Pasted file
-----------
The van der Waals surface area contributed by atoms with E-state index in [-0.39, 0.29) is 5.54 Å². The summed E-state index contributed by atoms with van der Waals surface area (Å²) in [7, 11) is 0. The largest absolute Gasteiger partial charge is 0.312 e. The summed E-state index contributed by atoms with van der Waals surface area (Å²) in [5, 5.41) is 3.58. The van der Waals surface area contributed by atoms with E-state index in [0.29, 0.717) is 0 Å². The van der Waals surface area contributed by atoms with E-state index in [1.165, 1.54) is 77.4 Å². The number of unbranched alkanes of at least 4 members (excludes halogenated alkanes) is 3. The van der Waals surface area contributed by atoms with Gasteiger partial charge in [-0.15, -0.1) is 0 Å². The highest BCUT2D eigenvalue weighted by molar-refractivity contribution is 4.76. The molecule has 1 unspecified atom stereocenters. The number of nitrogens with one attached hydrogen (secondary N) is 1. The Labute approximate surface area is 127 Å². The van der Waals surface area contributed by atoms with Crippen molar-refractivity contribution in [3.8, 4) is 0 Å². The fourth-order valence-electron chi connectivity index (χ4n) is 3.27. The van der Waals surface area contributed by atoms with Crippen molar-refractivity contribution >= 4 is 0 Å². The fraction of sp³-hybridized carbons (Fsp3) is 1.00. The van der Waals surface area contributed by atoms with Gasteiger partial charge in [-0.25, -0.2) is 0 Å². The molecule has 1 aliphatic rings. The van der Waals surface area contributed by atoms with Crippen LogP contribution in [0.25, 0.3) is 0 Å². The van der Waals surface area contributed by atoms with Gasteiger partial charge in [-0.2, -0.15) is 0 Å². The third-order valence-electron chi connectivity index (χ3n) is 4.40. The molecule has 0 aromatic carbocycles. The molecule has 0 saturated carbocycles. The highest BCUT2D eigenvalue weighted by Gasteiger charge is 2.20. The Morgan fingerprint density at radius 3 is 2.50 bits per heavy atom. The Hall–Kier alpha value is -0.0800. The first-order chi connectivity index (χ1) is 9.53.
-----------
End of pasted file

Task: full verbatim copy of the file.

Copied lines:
The van der Waals surface area contributed by atoms with E-state index in [-0.39, 0.29) is 5.54 Å². The summed E-state index contributed by atoms with van der Waals surface area (Å²) in [7, 11) is 0. The largest absolute Gasteiger partial charge is 0.312 e. The summed E-state index contributed by atoms with van der Waals surface area (Å²) in [5, 5.41) is 3.58. The van der Waals surface area contributed by atoms with E-state index in [0.29, 0.717) is 0 Å². The van der Waals surface area contributed by atoms with E-state index in [1.165, 1.54) is 77.4 Å². The number of unbranched alkanes of at least 4 members (excludes halogenated alkanes) is 3. The van der Waals surface area contributed by atoms with Gasteiger partial charge in [-0.15, -0.1) is 0 Å². The highest BCUT2D eigenvalue weighted by molar-refractivity contribution is 4.76. The molecule has 1 unspecified atom stereocenters. The number of nitrogens with one attached hydrogen (secondary N) is 1. The Labute approximate surface area is 127 Å². The van der Waals surface area contributed by atoms with Crippen molar-refractivity contribution in [3.8, 4) is 0 Å². The fourth-order valence-electron chi connectivity index (χ4n) is 3.27. The van der Waals surface area contributed by atoms with Crippen molar-refractivity contribution >= 4 is 0 Å². The fraction of sp³-hybridized carbons (Fsp3) is 1.00. The van der Waals surface area contributed by atoms with Gasteiger partial charge in [-0.25, -0.2) is 0 Å². The molecule has 1 aliphatic rings. The van der Waals surface area contributed by atoms with Crippen LogP contribution in [0.25, 0.3) is 0 Å². The van der Waals surface area contributed by atoms with Gasteiger partial charge in [-0.2, -0.15) is 0 Å². The third-order valence-electron chi connectivity index (χ3n) is 4.40. The molecule has 0 aromatic carbocycles. The molecule has 0 saturated carbocycles. The highest BCUT2D eigenvalue weighted by Gasteiger charge is 2.20. The Morgan fingerprint density at radius 3 is 2.50 bits per heavy atom. The Hall–Kier alpha value is -0.0800. The first-order chi connectivity index (χ1) is 9.53.